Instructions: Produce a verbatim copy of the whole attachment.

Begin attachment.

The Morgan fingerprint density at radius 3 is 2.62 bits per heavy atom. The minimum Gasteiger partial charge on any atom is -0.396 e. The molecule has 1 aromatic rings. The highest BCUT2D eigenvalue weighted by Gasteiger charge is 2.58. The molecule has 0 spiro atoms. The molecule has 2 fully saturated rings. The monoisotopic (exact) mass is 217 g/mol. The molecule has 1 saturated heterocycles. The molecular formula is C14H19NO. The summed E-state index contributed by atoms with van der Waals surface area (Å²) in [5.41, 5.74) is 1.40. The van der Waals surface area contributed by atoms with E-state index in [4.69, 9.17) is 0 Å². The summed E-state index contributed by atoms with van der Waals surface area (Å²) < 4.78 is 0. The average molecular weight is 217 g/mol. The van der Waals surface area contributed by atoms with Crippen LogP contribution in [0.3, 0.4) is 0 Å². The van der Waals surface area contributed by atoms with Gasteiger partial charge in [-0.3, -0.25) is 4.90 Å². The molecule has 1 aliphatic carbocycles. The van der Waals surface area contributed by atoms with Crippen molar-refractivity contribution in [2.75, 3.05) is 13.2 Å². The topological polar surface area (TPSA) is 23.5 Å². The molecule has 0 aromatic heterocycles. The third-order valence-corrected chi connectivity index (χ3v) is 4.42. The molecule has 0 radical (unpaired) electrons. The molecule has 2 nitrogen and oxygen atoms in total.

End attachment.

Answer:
The Morgan fingerprint density at radius 3 is 2.62 bits per heavy atom. The minimum Gasteiger partial charge on any atom is -0.396 e. The molecule has 1 aromatic rings. The highest BCUT2D eigenvalue weighted by Gasteiger charge is 2.58. The molecule has 0 spiro atoms. The molecule has 2 fully saturated rings. The monoisotopic (exact) mass is 217 g/mol. The molecule has 1 saturated heterocycles. The molecular formula is C14H19NO. The summed E-state index contributed by atoms with van der Waals surface area (Å²) in [5.41, 5.74) is 1.40. The van der Waals surface area contributed by atoms with E-state index in [4.69, 9.17) is 0 Å². The summed E-state index contributed by atoms with van der Waals surface area (Å²) < 4.78 is 0. The average molecular weight is 217 g/mol. The van der Waals surface area contributed by atoms with Crippen LogP contribution in [0.3, 0.4) is 0 Å². The van der Waals surface area contributed by atoms with Gasteiger partial charge in [-0.3, -0.25) is 4.90 Å². The molecule has 1 aliphatic carbocycles. The van der Waals surface area contributed by atoms with Crippen molar-refractivity contribution in [2.75, 3.05) is 13.2 Å². The topological polar surface area (TPSA) is 23.5 Å². The molecule has 0 aromatic heterocycles. The third-order valence-corrected chi connectivity index (χ3v) is 4.42. The molecule has 0 radical (unpaired) electrons. The molecule has 2 nitrogen and oxygen atoms in total.